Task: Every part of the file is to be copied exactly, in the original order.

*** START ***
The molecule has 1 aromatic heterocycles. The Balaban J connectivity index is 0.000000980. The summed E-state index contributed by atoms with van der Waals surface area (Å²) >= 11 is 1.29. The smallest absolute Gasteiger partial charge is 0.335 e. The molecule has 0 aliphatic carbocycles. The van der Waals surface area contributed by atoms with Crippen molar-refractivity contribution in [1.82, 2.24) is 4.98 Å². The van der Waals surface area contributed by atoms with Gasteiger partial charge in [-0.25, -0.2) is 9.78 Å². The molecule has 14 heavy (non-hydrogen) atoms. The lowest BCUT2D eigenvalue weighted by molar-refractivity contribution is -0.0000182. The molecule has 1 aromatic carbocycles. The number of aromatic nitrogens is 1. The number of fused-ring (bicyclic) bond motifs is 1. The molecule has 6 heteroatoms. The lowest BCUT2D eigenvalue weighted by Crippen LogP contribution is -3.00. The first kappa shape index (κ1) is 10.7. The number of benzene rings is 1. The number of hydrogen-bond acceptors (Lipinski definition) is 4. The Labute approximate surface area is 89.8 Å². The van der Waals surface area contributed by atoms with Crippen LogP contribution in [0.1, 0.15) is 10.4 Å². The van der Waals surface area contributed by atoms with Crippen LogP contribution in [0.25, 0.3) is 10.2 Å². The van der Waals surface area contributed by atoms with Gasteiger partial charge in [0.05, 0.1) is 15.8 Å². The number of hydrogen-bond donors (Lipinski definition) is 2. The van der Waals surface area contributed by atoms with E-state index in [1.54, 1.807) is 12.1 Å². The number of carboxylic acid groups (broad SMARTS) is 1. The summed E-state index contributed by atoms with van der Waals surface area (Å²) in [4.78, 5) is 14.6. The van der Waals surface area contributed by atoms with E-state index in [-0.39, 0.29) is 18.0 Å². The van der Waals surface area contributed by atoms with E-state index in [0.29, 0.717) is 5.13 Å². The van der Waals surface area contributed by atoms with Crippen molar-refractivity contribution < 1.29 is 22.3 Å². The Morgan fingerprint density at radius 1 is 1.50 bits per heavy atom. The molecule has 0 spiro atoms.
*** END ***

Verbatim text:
The molecule has 1 aromatic heterocycles. The Balaban J connectivity index is 0.000000980. The summed E-state index contributed by atoms with van der Waals surface area (Å²) >= 11 is 1.29. The smallest absolute Gasteiger partial charge is 0.335 e. The molecule has 0 aliphatic carbocycles. The van der Waals surface area contributed by atoms with Crippen molar-refractivity contribution in [1.82, 2.24) is 4.98 Å². The van der Waals surface area contributed by atoms with Gasteiger partial charge in [-0.25, -0.2) is 9.78 Å². The molecule has 14 heavy (non-hydrogen) atoms. The lowest BCUT2D eigenvalue weighted by molar-refractivity contribution is -0.0000182. The molecule has 1 aromatic carbocycles. The number of aromatic nitrogens is 1. The number of fused-ring (bicyclic) bond motifs is 1. The molecule has 6 heteroatoms. The lowest BCUT2D eigenvalue weighted by Crippen LogP contribution is -3.00. The first kappa shape index (κ1) is 10.7. The number of benzene rings is 1. The number of hydrogen-bond acceptors (Lipinski definition) is 4. The Labute approximate surface area is 89.8 Å². The van der Waals surface area contributed by atoms with Crippen LogP contribution in [0.1, 0.15) is 10.4 Å². The van der Waals surface area contributed by atoms with Crippen LogP contribution in [0.25, 0.3) is 10.2 Å². The van der Waals surface area contributed by atoms with Gasteiger partial charge in [0.05, 0.1) is 15.8 Å². The number of hydrogen-bond donors (Lipinski definition) is 2. The van der Waals surface area contributed by atoms with E-state index in [1.54, 1.807) is 12.1 Å². The number of carboxylic acid groups (broad SMARTS) is 1. The summed E-state index contributed by atoms with van der Waals surface area (Å²) in [4.78, 5) is 14.6. The van der Waals surface area contributed by atoms with E-state index in [-0.39, 0.29) is 18.0 Å². The van der Waals surface area contributed by atoms with E-state index in [0.29, 0.717) is 5.13 Å². The van der Waals surface area contributed by atoms with Crippen molar-refractivity contribution < 1.29 is 22.3 Å². The Morgan fingerprint density at radius 1 is 1.50 bits per heavy atom. The molecule has 0 spiro atoms.